[In The Slave,] as elsewhere, Singer converts the family formula of the West European chronicle to a novel of race and relations between cultures; his hero remains industrious, morally upright, and full of consideration for his wife, yet devoid of mincing smugness or the self-effacement that mar Christian chivalry….

[In "Gimpel the Fool,"] as in his other fiction, Singer works to a distinctive solution of the problem of identity. He does not ally himself wholly with the Jewish tradition of Europe. He is attracted to philosophy, he quotes admiringly from Spinoza, Hegel, Vaihinger, Kant, and Schopenhauer, but in the end these reflections do not lead to goodness or truth. The mind cannot know God, it can only be perplexed by Him. Nor can the heart know God, for it is subject to delusion and self-indulgence. The paths between these two poles are as innumerable as are those who walk them, and each must struggle to make his own way, some led by intellect, some by love, some ensnared by lust and greed (his rabbis as much as his ordinary folk). Singer himself maintains a precarious balance between sympathy and reason, with a tendency to lean toward the irrational and the occult while stressing conceptual organization in his fiction. He thus straddles two worlds, the West European culture with its emphasis upon irony, detachment, and cynicism, and the Yiddish culture with its greater warmth, religiosity, and its Chassidic regard for the occult.

We come finally to a question we raised at the beginning of this inquiry: how to account for Singer's success following years of obscurity. Saul Bellow's translation in 1953 of "Gimpel Tam" is surely one of the clues, for it presented the English speaking public with one of his best and most charming narratives. Still, as we have suggested, the quality of some of his other works is rather uneven, for reasons unrelated to his non-conformance with the Jewish tradition. Thus, he sometimes aspires to a symbolic quality beyond his reach and ends by being mechanically appropriate rather than powerfully suggestive. He repeatedly uses the watch, for example, as an image of secular, earth-bound time, just as he has an unfortunate association of a Byronic sort with ballrooms as the scene of dissolute revelry and as omens of tragedy. His children, though they appear seldom, are always adults in miniature, and always dull. In The Magician of Lublin Yasha loses his identity papers just before the turning point of the novel, after which he speedily loses his self-confidence and his skills, the very identity that he displays in the first part of the novel. Similarly, in The Slave, Sarah's cry of anguish becomes the instrument of her total excommunication from the Jewish community. Some of these devices have a deliberate ingenuity which robs them of the complex resonance of an effective symbol.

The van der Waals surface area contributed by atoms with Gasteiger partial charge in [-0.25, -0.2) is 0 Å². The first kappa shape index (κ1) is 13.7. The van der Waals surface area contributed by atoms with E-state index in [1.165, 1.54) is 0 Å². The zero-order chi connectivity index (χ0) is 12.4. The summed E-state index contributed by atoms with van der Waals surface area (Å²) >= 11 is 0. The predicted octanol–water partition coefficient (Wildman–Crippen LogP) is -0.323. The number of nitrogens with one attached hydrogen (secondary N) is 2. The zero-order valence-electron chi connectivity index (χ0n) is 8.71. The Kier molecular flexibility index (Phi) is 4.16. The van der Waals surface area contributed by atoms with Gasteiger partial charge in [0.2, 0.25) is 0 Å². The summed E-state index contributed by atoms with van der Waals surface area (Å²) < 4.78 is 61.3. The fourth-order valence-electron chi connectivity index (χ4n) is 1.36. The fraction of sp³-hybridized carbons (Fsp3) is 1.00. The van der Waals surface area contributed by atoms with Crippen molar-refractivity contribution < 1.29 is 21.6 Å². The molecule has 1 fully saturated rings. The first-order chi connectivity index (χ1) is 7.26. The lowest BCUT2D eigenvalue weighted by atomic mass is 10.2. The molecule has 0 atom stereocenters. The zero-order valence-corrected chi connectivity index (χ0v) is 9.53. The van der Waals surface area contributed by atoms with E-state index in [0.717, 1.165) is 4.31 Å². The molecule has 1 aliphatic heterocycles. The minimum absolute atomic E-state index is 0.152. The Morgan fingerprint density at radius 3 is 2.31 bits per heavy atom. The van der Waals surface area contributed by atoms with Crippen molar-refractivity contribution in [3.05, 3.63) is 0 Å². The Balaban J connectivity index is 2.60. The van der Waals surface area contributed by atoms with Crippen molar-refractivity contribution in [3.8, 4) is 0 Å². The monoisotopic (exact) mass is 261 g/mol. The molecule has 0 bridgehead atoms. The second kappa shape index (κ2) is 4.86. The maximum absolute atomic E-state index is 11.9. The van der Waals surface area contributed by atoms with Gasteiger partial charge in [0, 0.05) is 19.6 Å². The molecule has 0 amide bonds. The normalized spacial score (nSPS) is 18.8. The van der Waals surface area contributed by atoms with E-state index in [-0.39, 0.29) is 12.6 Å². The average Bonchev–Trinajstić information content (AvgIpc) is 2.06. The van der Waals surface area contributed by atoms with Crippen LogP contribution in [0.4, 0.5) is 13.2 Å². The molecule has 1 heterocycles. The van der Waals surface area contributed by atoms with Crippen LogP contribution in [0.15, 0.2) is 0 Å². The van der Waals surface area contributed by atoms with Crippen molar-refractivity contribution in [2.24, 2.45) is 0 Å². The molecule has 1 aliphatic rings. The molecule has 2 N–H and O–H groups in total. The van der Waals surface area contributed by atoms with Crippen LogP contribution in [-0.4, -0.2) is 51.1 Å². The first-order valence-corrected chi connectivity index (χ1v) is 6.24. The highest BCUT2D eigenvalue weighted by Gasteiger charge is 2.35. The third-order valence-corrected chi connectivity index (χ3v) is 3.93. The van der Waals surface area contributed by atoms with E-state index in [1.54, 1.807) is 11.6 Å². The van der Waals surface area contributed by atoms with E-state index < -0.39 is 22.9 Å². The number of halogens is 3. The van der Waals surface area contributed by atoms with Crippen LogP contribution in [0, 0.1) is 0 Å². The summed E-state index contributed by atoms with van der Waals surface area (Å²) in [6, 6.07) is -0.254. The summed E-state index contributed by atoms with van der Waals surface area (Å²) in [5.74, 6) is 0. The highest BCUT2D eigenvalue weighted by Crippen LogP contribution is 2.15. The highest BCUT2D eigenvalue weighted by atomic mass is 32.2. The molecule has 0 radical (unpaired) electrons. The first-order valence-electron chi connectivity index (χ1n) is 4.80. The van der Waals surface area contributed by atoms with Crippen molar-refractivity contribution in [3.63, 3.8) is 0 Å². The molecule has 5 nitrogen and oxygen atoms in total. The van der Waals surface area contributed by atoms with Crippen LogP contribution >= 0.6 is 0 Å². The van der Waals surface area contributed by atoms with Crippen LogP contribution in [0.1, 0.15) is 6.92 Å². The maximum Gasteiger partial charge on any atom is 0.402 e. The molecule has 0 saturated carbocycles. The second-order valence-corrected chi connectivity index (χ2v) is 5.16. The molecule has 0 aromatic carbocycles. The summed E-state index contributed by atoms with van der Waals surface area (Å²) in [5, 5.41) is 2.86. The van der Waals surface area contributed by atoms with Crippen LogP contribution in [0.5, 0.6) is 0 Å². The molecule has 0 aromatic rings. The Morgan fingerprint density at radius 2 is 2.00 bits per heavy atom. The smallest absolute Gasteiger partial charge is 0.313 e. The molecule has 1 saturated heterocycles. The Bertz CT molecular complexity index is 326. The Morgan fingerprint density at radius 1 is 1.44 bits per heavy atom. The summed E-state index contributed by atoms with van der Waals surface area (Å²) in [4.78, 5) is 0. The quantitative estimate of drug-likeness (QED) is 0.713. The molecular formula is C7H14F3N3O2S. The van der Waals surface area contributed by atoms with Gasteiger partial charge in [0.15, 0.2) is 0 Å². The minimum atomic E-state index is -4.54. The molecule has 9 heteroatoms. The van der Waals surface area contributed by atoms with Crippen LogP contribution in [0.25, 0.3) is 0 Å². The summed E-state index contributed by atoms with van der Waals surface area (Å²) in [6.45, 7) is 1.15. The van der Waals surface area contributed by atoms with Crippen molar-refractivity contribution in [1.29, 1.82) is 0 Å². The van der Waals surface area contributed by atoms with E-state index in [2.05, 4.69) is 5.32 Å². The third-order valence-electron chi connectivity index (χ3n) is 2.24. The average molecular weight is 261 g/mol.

Still, in his best work Singer has a good deal of power and emotional impact. His use of the occult, of humor, and of the grotesque permit him a currency and a market which was simply not available before World War II. His ambiguity, too, makes possible his acceptance by a diverse audience: those who seek sentiment and those who seek irony can each find satisfaction in so ambivalent a writer, as can those who look for the didactic as well as the irresolute, open-ended sort.

Abraham Bezanker, "I. B. Singer's Crisis of Identity," in Critique: Studies in Modern Fiction, Vol. XIV, No. 2, 1972, pp. 70-88.

Isaac Bashevis Singer is both an old-fashioned storyteller and a modern psychological writer. His large chronicle novels—such as "The Family Moskat," "The Manor" and "The Estate"—are thick with plot and characters and draw us into the rich and complex life of the Eastern European Jewish communities. Singer's short stories, especially those in "Short Friday" and "The Spinoza of Market Street," often take us into another world—that of dybbuks and demons. Fables built upon man's most perverse yet common weaknesses and longings, these demon stories are less realistic than the epic novels, but their intensity is sustained by a weird and driving psychological force.

Singer's latest novel, "Enemies, A Love Story," lies somewhere between the larger works and the demon stories. It is Singer's first novel about America and his first in a contemporary setting….

"Enemies" confronts mutilated psyches but little else. The paucity of felt life, surprising in a Singer work, makes the novel seem curiously clinical and removed, despite its relentlessness. Singer's marvelously pointed humor has turned black and bitter, the sex is flat, and there is little irony or selfconsciousness….

It takes a certain presumptuousness to guess at Singer's motive in writing this novel. If he is trying to tell us not to become inured to the horrors of the past, he has succeeded all too well. The hurt and the pain are reawakened, reminding us that a healing never did occur, that the demon never was exorcised. But it seems, rather, that Singer is trying to exorcise a demon of his own, perhaps a case of survival guilt….